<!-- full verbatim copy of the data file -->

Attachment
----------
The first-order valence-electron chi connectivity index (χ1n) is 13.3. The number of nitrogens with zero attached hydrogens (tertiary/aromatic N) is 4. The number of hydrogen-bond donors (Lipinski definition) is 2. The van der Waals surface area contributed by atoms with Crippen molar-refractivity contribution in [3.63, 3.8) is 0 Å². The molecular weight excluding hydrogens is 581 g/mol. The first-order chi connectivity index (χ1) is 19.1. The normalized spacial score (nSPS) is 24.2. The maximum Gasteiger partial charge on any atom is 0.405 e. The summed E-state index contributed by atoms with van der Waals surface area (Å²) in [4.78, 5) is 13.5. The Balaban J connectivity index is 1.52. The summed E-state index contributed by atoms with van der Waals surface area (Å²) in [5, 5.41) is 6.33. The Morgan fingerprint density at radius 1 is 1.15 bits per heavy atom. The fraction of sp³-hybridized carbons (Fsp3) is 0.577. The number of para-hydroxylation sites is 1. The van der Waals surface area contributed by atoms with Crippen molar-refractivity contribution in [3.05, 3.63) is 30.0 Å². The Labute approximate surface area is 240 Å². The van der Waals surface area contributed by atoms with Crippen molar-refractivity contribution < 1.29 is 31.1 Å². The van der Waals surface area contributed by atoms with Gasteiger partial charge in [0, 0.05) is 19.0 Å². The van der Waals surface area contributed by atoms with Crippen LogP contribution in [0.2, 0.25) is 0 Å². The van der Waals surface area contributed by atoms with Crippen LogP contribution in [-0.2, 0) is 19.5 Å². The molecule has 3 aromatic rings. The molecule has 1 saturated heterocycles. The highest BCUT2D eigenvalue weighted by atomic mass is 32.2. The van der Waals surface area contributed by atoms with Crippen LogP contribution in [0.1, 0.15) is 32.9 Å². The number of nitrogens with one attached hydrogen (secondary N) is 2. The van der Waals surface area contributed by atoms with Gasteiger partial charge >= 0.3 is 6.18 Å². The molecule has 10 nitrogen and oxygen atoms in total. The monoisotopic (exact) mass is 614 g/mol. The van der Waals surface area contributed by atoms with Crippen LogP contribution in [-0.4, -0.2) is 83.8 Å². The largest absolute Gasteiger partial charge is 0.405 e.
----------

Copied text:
The first-order valence-electron chi connectivity index (χ1n) is 13.3. The number of nitrogens with zero attached hydrogens (tertiary/aromatic N) is 4. The number of hydrogen-bond donors (Lipinski definition) is 2. The van der Waals surface area contributed by atoms with Crippen molar-refractivity contribution in [3.63, 3.8) is 0 Å². The molecular weight excluding hydrogens is 581 g/mol. The first-order chi connectivity index (χ1) is 19.1. The normalized spacial score (nSPS) is 24.2. The maximum Gasteiger partial charge on any atom is 0.405 e. The summed E-state index contributed by atoms with van der Waals surface area (Å²) in [4.78, 5) is 13.5. The Balaban J connectivity index is 1.52. The summed E-state index contributed by atoms with van der Waals surface area (Å²) in [5, 5.41) is 6.33. The Morgan fingerprint density at radius 1 is 1.15 bits per heavy atom. The fraction of sp³-hybridized carbons (Fsp3) is 0.577. The number of para-hydroxylation sites is 1. The van der Waals surface area contributed by atoms with Crippen molar-refractivity contribution in [3.05, 3.63) is 30.0 Å². The Labute approximate surface area is 240 Å². The van der Waals surface area contributed by atoms with Crippen molar-refractivity contribution < 1.29 is 31.1 Å². The van der Waals surface area contributed by atoms with Gasteiger partial charge in [0, 0.05) is 19.0 Å². The van der Waals surface area contributed by atoms with Crippen LogP contribution in [0.2, 0.25) is 0 Å². The van der Waals surface area contributed by atoms with Crippen LogP contribution in [-0.2, 0) is 19.5 Å². The molecule has 3 aromatic rings. The molecule has 1 saturated heterocycles. The highest BCUT2D eigenvalue weighted by atomic mass is 32.2. The van der Waals surface area contributed by atoms with Crippen LogP contribution in [0.1, 0.15) is 32.9 Å². The number of nitrogens with one attached hydrogen (secondary N) is 2. The van der Waals surface area contributed by atoms with Gasteiger partial charge >= 0.3 is 6.18 Å². The molecule has 10 nitrogen and oxygen atoms in total. The monoisotopic (exact) mass is 614 g/mol. The van der Waals surface area contributed by atoms with Crippen LogP contribution in [-0.4, -0.2) is 83.8 Å². The largest absolute Gasteiger partial charge is 0.405 e.